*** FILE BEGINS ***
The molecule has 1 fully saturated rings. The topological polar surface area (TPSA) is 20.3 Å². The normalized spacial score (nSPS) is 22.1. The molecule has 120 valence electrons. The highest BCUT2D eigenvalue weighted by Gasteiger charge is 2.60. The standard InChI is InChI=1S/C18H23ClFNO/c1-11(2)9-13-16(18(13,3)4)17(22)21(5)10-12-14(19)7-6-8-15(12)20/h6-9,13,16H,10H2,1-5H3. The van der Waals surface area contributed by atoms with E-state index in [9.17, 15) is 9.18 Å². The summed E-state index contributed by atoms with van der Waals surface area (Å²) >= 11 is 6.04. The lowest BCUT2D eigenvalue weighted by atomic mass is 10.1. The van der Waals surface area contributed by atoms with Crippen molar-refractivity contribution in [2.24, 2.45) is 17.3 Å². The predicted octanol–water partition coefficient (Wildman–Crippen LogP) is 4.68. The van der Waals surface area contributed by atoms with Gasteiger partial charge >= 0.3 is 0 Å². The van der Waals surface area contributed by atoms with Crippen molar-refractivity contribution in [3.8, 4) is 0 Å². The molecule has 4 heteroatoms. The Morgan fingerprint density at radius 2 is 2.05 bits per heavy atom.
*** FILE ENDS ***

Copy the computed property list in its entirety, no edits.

The molecule has 1 fully saturated rings. The topological polar surface area (TPSA) is 20.3 Å². The normalized spacial score (nSPS) is 22.1. The molecule has 120 valence electrons. The highest BCUT2D eigenvalue weighted by Gasteiger charge is 2.60. The standard InChI is InChI=1S/C18H23ClFNO/c1-11(2)9-13-16(18(13,3)4)17(22)21(5)10-12-14(19)7-6-8-15(12)20/h6-9,13,16H,10H2,1-5H3. The van der Waals surface area contributed by atoms with E-state index in [9.17, 15) is 9.18 Å². The summed E-state index contributed by atoms with van der Waals surface area (Å²) >= 11 is 6.04. The lowest BCUT2D eigenvalue weighted by atomic mass is 10.1. The van der Waals surface area contributed by atoms with Crippen molar-refractivity contribution in [2.24, 2.45) is 17.3 Å². The predicted octanol–water partition coefficient (Wildman–Crippen LogP) is 4.68. The van der Waals surface area contributed by atoms with Gasteiger partial charge >= 0.3 is 0 Å². The van der Waals surface area contributed by atoms with Crippen molar-refractivity contribution in [3.8, 4) is 0 Å². The molecule has 4 heteroatoms. The Morgan fingerprint density at radius 2 is 2.05 bits per heavy atom.